Scott Kelly: That’s a weird song. It has that whole beginning, very quiet, piano, clean guitars and stuff, and then it goes into that riff sequence that’s kind of like Magma, but to me it’s almost like this element of Dio-era Sabbath to that song too, that kind of “Sign of the Southern Cross” vibe. There’s something a little more majestic about the riff.
Steve Von Till: One of the things we know we can do is bludgeon the hell out of a big riff. That’s our gift; that’s our strength. But if we were to rely on that we would stagnate. So we find new ways to be heavy, to integrate the darkness and light to contrast the harmony and disharmony, melody and noise, all of those things.

    All Is Found… in Time


Scott Kelly: Well that is the one that pretty much killed Jason. It’s a very active song, drum-wise. I think that we placed it there very purposely, thinking that it would straighten people out and remind them that the album was still going, that there was still a lot to get through to get to the crescendo of it all. It is another hammer of a song. It’s really got a lot of heavy riffs. It’s got some subtlety at certain points but it’s not a particularly subtle song. We were able to achieve subtle moments on all the songs on this record, which was something that we wanted to do. We really wanted to expand on the dynamics of it in everything that we did. We wanted the heavy parts heavier, the soft parts softer, and everything inbetween everything more expansive.
Steve Von Till: Neurosis songs contain all of those elements to a certain extent, and it’s a wider, a deeper emotional experience, travelling new areas and not just the most beautiful and most ugly but all these landscapes inbetween. Part of the energy of the music on Given to the Rising was fairly focussed, that was just the way it came out. But the new one is a lot more heavily textured, a lot more diverse in its sound.

    Raise the Dawn


Steve Von Till: That’s all Noah’s samples. That’s all Noah’s sounds. I think this is his best personal performance ever, on this record. There are no guest musicians, all of that was played live on the keys. We worked with that in the rehearsal room, he worked on it outside and brought it back in so when we are sitting jamming those songs he is playing those sounds—it’s crazy, because it sounds like there are all these other musicians.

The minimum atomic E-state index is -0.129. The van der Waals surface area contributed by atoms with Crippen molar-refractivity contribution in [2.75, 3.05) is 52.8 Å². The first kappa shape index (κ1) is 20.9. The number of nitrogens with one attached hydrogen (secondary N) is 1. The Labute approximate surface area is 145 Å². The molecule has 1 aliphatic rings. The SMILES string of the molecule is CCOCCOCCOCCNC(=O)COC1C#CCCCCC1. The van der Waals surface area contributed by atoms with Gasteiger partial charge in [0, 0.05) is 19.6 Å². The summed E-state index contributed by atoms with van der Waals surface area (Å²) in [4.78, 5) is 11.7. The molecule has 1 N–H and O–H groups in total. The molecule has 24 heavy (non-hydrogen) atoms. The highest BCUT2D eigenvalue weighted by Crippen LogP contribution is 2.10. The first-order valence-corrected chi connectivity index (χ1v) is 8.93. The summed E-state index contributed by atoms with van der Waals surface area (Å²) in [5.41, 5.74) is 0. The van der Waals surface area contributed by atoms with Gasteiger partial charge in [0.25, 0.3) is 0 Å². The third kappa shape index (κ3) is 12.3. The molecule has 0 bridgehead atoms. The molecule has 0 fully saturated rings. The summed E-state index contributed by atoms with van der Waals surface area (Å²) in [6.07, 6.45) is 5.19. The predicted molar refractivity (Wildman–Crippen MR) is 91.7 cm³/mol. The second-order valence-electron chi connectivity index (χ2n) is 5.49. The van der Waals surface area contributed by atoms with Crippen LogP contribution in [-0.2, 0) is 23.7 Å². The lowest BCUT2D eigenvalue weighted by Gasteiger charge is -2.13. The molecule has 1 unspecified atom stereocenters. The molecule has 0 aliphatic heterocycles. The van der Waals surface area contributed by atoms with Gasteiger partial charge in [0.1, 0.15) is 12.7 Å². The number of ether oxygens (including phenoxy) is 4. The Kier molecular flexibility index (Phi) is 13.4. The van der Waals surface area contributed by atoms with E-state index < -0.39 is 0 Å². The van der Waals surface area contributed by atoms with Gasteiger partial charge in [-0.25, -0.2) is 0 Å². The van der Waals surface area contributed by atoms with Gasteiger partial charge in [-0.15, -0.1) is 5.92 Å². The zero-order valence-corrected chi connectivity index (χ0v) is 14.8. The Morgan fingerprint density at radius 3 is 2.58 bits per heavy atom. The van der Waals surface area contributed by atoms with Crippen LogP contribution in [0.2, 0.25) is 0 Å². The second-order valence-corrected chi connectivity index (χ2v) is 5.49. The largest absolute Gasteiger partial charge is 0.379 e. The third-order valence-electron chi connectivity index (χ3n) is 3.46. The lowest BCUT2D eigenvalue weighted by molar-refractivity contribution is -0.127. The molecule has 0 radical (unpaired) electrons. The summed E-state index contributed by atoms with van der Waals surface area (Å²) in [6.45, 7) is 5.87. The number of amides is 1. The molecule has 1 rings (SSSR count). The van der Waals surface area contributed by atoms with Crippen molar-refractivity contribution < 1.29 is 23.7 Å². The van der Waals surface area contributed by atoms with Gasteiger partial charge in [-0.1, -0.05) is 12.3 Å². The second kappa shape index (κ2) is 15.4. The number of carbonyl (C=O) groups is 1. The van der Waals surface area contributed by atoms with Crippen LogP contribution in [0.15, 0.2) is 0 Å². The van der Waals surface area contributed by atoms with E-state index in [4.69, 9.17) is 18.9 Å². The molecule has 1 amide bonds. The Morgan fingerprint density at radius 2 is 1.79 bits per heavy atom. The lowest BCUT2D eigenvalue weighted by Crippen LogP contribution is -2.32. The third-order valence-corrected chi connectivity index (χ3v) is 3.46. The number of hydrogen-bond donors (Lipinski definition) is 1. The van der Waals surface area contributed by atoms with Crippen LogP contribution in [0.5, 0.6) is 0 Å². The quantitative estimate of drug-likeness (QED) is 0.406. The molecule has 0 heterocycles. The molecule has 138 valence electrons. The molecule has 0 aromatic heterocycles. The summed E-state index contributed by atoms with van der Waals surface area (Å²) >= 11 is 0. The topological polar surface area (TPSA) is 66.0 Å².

Scott Kelly: I think that Noah’s contribution on this record is amazing. He came up with some of the most beautiful passages. I mean, he really spent hours and hours. For him to do what he does, you’re talking about lots and lots of late nights, putting these things together, making them fit right, and making them fit in a way that they can be loose. Because we don’t play like a super-tight machine, we’re more free with how we have things arranged, so everything has to be able to slip and slide a little bit. There is always a structure but it always has to be able to slip and slide.


Honor Found in Decay will be released through Neurot Recordings on October 26th in Germany, October 29th in the UK, and on October 30th in the US.

Neurosis:
Scott Kelly – vocals/guitars
Steve Von Till – vocals/guitars
Dave Edwardson – bass
Jason Roeder – drums
Noah Landis – keyboards
Josh Graham – visual effects, art

**You can buy Neurosis paraphernalia HERE.**

  • astral zombie

    ahem…tenth album.

    • nothinger

      I think they also thought about “Neurosis & Jarboe”…